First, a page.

- Biała Skała (White Rock) – a rock formation in Poland’s Tatra Mountains, located near the border with Slovakia.
- Bela Stena (Бела Стена) – a mountain peak in Montenegro, located near the border with Albania.
- Бела Стена (Bela Stena) – a village in Bulgaria, located in the southern part of the country near the border with Greece.
These are just a few examples of toponyms called “Bela Stena” in other Slavic countries, and there may be many more throughout the region.
The word “bela” – “white” refers to the color of the rock that was prefered for the city walls – hence so many places called “White city” in the Slavic lands. At the same time, it seems that it meant “holy”, as places such as “Bele vode” (White water) designated sacred wells and springs.
It should be added that in case of Serbia, many of these toponyms that contain the word “white”, also have rich archaeological sights from the Neolithic Vincha civilisation – which perhaps speaks about the continuity.
We now know only a few Philistine words, one of which is the name of Goliath, the giant. The etymology of this name is unknown, but in Slavic languages, it would mean “big, large”. A good example is the Serbian mountain Golija (Goliya) whose name means precisely this, although this is not the only such toponym in the Slavic world.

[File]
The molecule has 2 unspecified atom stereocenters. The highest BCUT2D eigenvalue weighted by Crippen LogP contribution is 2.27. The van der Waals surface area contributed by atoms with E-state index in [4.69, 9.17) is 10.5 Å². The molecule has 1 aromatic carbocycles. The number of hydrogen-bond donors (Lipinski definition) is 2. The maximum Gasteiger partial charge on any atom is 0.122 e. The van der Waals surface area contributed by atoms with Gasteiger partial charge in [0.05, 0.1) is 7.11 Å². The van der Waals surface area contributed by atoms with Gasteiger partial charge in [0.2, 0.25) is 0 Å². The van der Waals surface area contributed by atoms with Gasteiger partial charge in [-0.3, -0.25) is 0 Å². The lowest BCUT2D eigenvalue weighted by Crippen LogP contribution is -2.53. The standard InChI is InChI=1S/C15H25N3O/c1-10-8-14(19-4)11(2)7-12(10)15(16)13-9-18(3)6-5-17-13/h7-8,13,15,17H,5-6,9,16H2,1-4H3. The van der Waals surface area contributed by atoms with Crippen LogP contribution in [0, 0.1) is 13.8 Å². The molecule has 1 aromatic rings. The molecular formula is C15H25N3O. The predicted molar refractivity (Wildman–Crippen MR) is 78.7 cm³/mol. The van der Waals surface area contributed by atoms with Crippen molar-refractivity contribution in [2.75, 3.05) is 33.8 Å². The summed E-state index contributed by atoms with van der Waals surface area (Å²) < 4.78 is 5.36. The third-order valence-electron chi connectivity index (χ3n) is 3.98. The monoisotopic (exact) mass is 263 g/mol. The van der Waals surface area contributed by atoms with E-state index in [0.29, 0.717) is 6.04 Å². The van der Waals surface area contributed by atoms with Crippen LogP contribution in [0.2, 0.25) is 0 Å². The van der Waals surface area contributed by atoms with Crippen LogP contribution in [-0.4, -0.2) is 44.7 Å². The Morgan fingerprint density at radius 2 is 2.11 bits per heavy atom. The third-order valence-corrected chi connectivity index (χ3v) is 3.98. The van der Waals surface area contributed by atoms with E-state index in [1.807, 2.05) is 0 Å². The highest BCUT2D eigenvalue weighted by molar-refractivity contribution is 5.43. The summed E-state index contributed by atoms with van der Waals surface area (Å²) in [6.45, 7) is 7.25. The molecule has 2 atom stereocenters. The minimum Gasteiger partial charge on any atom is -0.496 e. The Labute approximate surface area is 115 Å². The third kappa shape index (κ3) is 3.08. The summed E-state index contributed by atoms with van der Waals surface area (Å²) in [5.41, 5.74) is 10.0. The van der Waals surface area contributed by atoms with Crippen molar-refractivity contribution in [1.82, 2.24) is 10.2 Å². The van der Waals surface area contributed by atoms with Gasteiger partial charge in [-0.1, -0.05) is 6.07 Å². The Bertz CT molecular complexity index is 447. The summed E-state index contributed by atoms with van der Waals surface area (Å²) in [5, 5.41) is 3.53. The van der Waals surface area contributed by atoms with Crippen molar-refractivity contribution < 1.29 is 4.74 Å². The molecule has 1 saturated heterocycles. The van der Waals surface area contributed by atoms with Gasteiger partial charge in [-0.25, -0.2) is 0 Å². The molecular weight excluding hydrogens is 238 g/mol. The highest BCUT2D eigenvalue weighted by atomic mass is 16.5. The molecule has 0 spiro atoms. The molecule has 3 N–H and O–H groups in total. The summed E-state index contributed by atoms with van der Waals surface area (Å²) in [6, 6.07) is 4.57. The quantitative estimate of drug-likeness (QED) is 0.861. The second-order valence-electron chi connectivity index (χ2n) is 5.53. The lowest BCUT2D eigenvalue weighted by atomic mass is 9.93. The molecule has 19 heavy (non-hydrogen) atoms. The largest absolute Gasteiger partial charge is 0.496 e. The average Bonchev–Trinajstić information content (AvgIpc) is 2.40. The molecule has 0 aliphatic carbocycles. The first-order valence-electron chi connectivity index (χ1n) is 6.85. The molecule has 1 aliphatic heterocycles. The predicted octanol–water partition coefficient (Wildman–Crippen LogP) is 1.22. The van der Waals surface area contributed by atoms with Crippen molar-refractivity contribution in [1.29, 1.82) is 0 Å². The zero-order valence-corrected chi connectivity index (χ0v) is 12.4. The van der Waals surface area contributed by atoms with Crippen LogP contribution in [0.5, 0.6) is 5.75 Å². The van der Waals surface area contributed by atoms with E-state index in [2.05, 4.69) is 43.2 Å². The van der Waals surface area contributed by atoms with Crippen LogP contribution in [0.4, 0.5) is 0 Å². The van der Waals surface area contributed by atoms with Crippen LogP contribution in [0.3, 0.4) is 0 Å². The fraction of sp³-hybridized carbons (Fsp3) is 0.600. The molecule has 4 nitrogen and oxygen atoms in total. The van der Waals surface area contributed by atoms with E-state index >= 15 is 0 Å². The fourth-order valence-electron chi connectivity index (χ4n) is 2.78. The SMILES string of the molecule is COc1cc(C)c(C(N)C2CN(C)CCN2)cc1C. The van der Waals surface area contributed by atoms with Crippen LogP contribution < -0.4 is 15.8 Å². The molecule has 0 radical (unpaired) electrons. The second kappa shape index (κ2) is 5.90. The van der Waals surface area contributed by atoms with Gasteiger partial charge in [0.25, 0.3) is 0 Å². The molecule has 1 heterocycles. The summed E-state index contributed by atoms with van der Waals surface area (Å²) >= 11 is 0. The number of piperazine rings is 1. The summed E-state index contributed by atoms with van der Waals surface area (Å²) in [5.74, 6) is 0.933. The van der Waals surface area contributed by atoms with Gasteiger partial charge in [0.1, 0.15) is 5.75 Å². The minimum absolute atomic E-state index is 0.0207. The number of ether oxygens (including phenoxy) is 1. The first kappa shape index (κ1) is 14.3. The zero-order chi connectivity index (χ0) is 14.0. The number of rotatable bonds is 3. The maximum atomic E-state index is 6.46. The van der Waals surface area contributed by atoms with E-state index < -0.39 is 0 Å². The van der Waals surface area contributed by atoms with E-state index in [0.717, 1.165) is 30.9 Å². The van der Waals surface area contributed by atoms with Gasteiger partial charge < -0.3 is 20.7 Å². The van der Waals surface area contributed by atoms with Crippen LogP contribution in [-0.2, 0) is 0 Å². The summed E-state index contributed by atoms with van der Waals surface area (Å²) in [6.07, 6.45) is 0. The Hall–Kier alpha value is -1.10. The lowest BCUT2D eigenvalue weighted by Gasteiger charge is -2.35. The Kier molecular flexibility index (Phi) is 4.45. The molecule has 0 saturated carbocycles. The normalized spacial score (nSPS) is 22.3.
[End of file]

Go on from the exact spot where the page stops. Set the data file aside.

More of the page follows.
Indeed, the Scythians were unusually tall compared to the people of the Mediterranean. An exceptionally tall Scythian could have easily been considered a giant.
Moreover, the Greek name of the city Beit She’an in modern Israel was Scythopolis, while one of the five original cities of the Philistines was Ashkelon – a word that sounds like a Semitic designation of the Scythians. See Ashkenaz.
The point of this article was to show that there are some grounds to propose a different origin of the “sea peoples” from what is usually in the debate.
The world-stage appearance of these sea raiders matches closely the waves of migrations that reached Europe and the Balkans from the east. The Scythian nomads could have learned the techniques of seafaring from Pelasgians, with whom they had contact. Alternatively, they could have already mastered these techniques on the shores of the Black Sea.
In the next article, we will shed even more light on this subject by analyzing the remaining tribes of “sea peoples”.